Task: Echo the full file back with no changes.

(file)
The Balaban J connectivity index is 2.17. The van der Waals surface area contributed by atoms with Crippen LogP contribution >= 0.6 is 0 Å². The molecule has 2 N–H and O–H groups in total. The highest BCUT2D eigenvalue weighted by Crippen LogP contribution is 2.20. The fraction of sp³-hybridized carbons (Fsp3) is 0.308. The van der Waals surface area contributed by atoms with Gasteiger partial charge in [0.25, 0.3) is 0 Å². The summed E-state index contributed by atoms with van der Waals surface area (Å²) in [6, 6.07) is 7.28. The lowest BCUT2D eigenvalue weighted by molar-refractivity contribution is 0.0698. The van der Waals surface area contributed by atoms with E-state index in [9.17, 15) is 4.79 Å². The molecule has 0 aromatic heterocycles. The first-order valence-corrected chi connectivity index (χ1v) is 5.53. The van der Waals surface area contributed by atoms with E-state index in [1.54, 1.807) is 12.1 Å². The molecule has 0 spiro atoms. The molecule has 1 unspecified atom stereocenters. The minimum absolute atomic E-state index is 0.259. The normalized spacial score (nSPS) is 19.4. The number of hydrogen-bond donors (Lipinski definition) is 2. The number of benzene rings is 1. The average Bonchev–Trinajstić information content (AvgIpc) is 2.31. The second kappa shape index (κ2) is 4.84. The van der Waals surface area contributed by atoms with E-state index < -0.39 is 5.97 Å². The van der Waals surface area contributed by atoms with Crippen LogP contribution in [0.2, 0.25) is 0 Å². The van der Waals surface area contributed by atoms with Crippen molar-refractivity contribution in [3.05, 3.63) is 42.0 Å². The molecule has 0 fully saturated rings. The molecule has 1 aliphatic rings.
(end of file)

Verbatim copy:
The Balaban J connectivity index is 2.17. The van der Waals surface area contributed by atoms with Crippen LogP contribution >= 0.6 is 0 Å². The molecule has 2 N–H and O–H groups in total. The highest BCUT2D eigenvalue weighted by Crippen LogP contribution is 2.20. The fraction of sp³-hybridized carbons (Fsp3) is 0.308. The van der Waals surface area contributed by atoms with Gasteiger partial charge in [0.25, 0.3) is 0 Å². The summed E-state index contributed by atoms with van der Waals surface area (Å²) in [6, 6.07) is 7.28. The lowest BCUT2D eigenvalue weighted by molar-refractivity contribution is 0.0698. The van der Waals surface area contributed by atoms with E-state index in [9.17, 15) is 4.79 Å². The molecule has 0 aromatic heterocycles. The first-order valence-corrected chi connectivity index (χ1v) is 5.53. The van der Waals surface area contributed by atoms with E-state index in [1.54, 1.807) is 12.1 Å². The molecule has 0 spiro atoms. The molecule has 1 unspecified atom stereocenters. The minimum absolute atomic E-state index is 0.259. The normalized spacial score (nSPS) is 19.4. The number of hydrogen-bond donors (Lipinski definition) is 2. The number of benzene rings is 1. The average Bonchev–Trinajstić information content (AvgIpc) is 2.31. The second kappa shape index (κ2) is 4.84. The van der Waals surface area contributed by atoms with E-state index < -0.39 is 5.97 Å². The van der Waals surface area contributed by atoms with Crippen LogP contribution in [0.2, 0.25) is 0 Å². The van der Waals surface area contributed by atoms with Crippen molar-refractivity contribution in [3.05, 3.63) is 42.0 Å². The molecule has 0 fully saturated rings. The molecule has 1 aliphatic rings.